As policymakers, districts, and schools attempt to define STEM, it is important not to dilute the “M” or take away resources and efforts to continuously improve and change mathematics education for students. NCTM president Matt Larson wrote is his President’s Message, STEM Education Is Math Education! From his May 17, 2017 message:
…There is no universally agreed upon definition of what constitutes STEM education. This complicates matters and allows each entity to define STEM education in its own way to fit its experiences, biases, and agendas—NCTM included. In some cases this leads to math or science classrooms where students build bridges or program robots, but fail to acquire a deep understanding of grade level (or beyond) math or science learning standards.
Could K–12 math classrooms fail to have students engaged and learning the mathematics content and practices necessary to advance in the curriculum, but have integrated some technology, engineering, coding activities, or connections to science and be called a “STEM Program”? If students are not equipped to pursue a post-secondary STEM major and career, is it really an effective K–12 STEM program? My answer is no. No number of fun activities or shiny technology will overcome this fatal shortcoming.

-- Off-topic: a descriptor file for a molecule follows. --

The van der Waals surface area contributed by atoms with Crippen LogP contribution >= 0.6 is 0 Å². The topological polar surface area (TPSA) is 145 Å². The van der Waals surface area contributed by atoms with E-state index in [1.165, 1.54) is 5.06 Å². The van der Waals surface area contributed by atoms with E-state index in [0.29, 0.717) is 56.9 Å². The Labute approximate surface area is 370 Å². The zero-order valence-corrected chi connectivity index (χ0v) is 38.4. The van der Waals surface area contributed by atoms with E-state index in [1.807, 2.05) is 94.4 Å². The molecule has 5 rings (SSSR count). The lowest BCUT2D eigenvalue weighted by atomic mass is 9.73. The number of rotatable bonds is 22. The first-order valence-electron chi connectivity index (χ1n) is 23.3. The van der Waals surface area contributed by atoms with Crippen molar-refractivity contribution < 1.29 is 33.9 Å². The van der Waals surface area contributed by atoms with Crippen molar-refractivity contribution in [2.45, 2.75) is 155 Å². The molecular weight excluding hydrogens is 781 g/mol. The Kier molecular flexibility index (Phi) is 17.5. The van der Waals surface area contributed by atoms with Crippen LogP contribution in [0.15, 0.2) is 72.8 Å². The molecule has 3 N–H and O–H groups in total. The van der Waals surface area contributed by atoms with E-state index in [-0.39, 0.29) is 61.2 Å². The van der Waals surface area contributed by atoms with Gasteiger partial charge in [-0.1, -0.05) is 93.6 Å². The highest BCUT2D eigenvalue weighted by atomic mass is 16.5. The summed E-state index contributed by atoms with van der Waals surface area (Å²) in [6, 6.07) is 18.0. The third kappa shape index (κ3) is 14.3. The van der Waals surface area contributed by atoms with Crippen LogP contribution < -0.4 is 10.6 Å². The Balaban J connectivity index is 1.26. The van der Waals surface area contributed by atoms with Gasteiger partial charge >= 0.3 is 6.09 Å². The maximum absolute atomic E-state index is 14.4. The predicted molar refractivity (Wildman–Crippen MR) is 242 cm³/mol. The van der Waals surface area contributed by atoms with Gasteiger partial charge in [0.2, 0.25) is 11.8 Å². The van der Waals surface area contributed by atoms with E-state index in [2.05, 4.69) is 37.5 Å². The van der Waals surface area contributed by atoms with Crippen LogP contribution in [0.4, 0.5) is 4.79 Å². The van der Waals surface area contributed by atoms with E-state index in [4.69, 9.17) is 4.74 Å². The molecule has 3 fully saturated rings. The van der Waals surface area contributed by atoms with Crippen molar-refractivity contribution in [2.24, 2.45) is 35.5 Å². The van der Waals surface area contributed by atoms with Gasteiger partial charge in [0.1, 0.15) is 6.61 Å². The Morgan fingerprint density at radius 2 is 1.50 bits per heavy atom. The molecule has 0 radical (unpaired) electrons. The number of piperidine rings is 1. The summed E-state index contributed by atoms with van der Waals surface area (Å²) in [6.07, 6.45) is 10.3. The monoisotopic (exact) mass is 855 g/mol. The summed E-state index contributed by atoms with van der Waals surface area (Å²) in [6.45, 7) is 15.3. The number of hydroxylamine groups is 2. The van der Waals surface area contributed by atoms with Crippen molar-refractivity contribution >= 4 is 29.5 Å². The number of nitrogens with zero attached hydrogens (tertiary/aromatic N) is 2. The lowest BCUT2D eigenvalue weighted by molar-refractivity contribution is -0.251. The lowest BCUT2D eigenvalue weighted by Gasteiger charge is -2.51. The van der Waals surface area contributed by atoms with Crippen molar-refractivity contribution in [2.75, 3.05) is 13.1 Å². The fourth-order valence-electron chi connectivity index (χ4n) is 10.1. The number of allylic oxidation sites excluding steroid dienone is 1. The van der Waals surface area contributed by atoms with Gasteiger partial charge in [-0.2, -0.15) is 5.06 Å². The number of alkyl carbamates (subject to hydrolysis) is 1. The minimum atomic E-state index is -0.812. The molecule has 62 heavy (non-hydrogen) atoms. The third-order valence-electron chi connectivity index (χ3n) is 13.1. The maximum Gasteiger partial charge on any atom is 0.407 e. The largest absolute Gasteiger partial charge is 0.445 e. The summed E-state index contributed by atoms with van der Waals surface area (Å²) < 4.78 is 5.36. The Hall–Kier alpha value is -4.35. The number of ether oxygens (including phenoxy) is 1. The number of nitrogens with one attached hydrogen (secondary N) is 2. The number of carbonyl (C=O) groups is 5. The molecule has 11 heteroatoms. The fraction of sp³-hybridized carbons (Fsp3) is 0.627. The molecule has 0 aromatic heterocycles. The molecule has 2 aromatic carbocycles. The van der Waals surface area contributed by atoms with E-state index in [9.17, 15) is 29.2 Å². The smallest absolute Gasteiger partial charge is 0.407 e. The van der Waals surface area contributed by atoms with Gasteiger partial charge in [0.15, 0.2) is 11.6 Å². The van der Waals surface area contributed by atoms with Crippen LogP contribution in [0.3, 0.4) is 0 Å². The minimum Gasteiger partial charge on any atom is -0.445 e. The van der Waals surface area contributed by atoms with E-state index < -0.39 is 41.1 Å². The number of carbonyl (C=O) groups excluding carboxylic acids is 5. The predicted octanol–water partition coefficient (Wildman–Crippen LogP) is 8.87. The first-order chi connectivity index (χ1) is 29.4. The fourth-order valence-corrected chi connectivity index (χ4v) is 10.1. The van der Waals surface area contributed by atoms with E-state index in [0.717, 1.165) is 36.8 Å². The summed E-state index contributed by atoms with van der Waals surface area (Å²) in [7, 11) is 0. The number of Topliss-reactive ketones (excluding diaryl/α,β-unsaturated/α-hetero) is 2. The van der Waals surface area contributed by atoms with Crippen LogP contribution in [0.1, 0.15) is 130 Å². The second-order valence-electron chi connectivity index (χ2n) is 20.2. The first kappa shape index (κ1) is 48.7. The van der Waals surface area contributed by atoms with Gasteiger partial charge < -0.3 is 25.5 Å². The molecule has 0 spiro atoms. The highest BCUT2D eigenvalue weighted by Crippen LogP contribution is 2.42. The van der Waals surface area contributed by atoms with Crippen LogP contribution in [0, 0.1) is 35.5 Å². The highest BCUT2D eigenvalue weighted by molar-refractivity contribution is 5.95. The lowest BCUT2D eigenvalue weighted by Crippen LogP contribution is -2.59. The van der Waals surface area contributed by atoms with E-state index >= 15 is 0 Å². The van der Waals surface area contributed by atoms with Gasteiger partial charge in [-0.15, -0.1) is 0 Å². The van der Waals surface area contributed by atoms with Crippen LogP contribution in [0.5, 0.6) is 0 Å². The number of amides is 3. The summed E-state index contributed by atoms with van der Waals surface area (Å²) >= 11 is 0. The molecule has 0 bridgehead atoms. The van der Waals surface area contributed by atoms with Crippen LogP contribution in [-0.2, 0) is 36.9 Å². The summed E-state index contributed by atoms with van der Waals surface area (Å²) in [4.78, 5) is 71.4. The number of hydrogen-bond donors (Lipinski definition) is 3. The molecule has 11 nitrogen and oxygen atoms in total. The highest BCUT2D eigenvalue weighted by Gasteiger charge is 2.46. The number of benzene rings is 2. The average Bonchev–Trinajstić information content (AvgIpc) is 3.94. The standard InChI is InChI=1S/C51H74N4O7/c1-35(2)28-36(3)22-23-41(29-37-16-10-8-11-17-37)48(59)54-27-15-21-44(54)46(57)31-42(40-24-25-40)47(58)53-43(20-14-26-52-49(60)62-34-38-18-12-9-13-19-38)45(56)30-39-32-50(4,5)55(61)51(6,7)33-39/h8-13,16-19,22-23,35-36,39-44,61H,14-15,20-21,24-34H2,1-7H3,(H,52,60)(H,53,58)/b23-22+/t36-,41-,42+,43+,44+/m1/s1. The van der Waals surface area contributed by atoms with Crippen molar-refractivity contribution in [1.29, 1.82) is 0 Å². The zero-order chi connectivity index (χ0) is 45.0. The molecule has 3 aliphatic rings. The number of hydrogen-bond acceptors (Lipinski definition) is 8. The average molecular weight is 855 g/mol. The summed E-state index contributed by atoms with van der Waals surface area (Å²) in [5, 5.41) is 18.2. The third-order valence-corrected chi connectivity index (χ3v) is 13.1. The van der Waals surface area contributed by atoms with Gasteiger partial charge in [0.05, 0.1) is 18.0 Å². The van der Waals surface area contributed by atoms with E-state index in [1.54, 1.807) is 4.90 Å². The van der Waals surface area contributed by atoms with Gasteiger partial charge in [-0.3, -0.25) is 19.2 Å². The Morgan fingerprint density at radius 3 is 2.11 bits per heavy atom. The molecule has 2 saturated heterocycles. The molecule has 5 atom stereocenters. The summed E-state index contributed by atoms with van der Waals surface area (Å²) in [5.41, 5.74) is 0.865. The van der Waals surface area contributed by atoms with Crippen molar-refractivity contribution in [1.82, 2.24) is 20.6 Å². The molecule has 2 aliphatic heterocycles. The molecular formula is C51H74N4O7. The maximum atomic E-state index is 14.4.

STEM programming and opportunities for students to engage in engineering design challenges, using design thinking and productive uses of technology, certainly appeal to the Standards for Mathematical Practice & Colorado 21st Century Skills and Readiness Competencies in Mathematics, but math lessons should offer the same opportunities on a daily basis. It’s all about defined learning goals, intentionality in planning for instruction, and a desire to think beyond the textbook. Take LEGOs for example – students can use LEGOs in a very imaginative and innovative way to design, prototype, and problem solve (based on the open-ended task they are given); however, LEGOs can also be used to promote following directions and using prescriptive steps to achieve a predetermined result (did we all make the exact same spaceship?). Which one sounds like a STEM opportunity, and which one sounds like the typical math class? Unfortunately, most will answer this question the same way.
In St. Vrain, our team of STEM Coordinators crafted the STEM by Design document, which focuses on actions and attributes of a STEM program based on beliefs and vision. Most notably, this document is grounded on the notions of integration in core content areas, direct connections to standards, and focus on Tier 1 instruction. This work was funded through a four-year Race to the Top district grant, and like any good design challenge, it is a prototype that will keep evolving and improving.